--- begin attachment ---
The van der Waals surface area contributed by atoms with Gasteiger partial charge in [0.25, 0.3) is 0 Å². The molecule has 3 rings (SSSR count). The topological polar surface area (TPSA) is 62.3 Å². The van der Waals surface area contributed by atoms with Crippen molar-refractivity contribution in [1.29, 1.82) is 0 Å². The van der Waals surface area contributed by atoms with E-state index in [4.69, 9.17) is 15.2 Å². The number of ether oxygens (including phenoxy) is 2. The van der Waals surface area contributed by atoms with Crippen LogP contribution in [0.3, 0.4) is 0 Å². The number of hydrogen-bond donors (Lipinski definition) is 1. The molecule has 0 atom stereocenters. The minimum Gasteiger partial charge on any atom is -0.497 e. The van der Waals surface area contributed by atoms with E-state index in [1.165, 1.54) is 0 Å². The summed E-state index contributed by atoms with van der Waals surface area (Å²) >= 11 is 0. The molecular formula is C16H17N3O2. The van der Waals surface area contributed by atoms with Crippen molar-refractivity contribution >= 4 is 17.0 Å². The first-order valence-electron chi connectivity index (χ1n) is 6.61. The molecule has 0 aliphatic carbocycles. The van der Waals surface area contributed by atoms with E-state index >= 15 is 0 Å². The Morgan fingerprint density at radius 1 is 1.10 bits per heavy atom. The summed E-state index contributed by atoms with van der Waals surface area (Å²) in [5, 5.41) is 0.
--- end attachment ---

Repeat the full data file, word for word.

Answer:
The van der Waals surface area contributed by atoms with Gasteiger partial charge in [0.25, 0.3) is 0 Å². The molecule has 3 rings (SSSR count). The topological polar surface area (TPSA) is 62.3 Å². The van der Waals surface area contributed by atoms with Crippen molar-refractivity contribution in [1.29, 1.82) is 0 Å². The van der Waals surface area contributed by atoms with E-state index in [4.69, 9.17) is 15.2 Å². The number of ether oxygens (including phenoxy) is 2. The van der Waals surface area contributed by atoms with Crippen LogP contribution in [0.3, 0.4) is 0 Å². The number of hydrogen-bond donors (Lipinski definition) is 1. The molecule has 0 atom stereocenters. The minimum Gasteiger partial charge on any atom is -0.497 e. The van der Waals surface area contributed by atoms with E-state index in [1.165, 1.54) is 0 Å². The summed E-state index contributed by atoms with van der Waals surface area (Å²) >= 11 is 0. The molecular formula is C16H17N3O2. The van der Waals surface area contributed by atoms with Crippen molar-refractivity contribution >= 4 is 17.0 Å². The first-order valence-electron chi connectivity index (χ1n) is 6.61. The molecule has 0 aliphatic carbocycles. The van der Waals surface area contributed by atoms with E-state index >= 15 is 0 Å². The Morgan fingerprint density at radius 1 is 1.10 bits per heavy atom. The summed E-state index contributed by atoms with van der Waals surface area (Å²) in [5, 5.41) is 0.